LAWRENCEVILLE - Replacing old toilets saves water, and that logic alone was enough for the Board of Commissioners this week in making their decision to extend the county's toilet rebate incentive program for another year.
The move comes with a $300,000 price tag to cover the program's cost.
"This program is part of our comprehensive water conservation program," said Board Chairman Charles Bannister. "And we believe it is well worth the cost despite tough economic times and tight budgets."
According to Jim Scarbrough, a technical assistant to the director of the Gwinnett County Department of Water Resources, the decision to extend the program was a wise one.
"We're still in a bind," Scarbrough said. "Lake Lanier is still down 14 feet and that's not good. This drought is still going on and the forecast isn't that great over the next month for more rain."
Scarbrough said that through November, 1,500 commodes had been replaced as a result of the program. He said once those are in use for a year, the water savings should total about 9 million gallons annually.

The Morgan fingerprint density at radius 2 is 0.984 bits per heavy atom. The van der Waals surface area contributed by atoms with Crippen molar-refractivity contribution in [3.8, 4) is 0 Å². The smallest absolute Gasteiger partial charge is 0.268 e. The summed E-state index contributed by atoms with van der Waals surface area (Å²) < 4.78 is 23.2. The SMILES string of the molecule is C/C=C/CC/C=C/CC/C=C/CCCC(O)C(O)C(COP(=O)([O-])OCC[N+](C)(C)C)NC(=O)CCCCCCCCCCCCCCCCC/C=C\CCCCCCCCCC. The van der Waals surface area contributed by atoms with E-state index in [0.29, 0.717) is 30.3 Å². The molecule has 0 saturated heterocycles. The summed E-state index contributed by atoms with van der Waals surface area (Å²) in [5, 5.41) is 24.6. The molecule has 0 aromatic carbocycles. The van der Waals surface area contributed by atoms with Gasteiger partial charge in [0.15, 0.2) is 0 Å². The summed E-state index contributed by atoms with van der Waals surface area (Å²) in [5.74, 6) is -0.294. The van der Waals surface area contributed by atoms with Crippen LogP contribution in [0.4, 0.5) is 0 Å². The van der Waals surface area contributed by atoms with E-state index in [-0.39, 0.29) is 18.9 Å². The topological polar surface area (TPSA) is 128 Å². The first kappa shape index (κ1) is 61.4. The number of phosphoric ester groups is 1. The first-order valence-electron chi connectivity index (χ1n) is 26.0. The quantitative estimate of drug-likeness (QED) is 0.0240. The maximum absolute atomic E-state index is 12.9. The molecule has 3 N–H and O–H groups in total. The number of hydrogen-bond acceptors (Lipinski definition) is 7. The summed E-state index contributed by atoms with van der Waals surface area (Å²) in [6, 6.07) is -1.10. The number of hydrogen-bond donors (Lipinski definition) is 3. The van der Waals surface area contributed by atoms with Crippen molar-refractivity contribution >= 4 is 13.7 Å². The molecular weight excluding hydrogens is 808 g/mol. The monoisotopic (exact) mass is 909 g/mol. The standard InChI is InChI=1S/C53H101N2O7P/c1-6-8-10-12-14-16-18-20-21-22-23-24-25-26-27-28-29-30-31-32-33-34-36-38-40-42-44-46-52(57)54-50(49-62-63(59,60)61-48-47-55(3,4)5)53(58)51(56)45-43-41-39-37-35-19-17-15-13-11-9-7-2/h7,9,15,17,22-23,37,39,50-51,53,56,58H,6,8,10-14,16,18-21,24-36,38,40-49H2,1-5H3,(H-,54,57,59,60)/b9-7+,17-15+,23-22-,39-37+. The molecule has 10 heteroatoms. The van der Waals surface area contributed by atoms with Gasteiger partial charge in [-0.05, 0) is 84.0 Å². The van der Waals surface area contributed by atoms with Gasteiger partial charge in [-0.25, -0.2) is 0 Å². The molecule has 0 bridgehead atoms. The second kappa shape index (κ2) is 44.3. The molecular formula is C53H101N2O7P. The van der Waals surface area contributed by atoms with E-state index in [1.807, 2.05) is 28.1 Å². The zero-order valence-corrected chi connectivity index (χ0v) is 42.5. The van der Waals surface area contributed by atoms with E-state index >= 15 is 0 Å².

"If you're going to stress conservation, you've got to start somewhere," he said.
Scarbrough also said that Gwinnett water customers can get up to $200 in rebates by participating in the program. He said 1.28 gallons per flush toilets can fetch $100 per john while the 1.6 gallons per flush garner $50 a piece. He said for obvious reasons, the 1.28 gallons per flush models were preferred. He said most of the 3.5 gallons per flush toilets needing replacement come from homes built prior to 1993, when the plumbing code changed. By replacing a 3.5 with a 1.28, individuals can net a savings of 2.22 gallons of water per flush. Multiply that by three or four trips to the bathroom per day and the savings add up quickly, Scarbrough said.
According to county spokesperson Heather Sawyer, a toilet rebate program could become mandatory in all metro counties under a draft water conservation and water supply plan for the Metropolitan North Georgia Water Planning District. Sawyer said the organizations' draft plans are currently available for public review and comment on the group's Web site - www.northgeorgiawater.com. She also said plan details and rebate forms can be found there.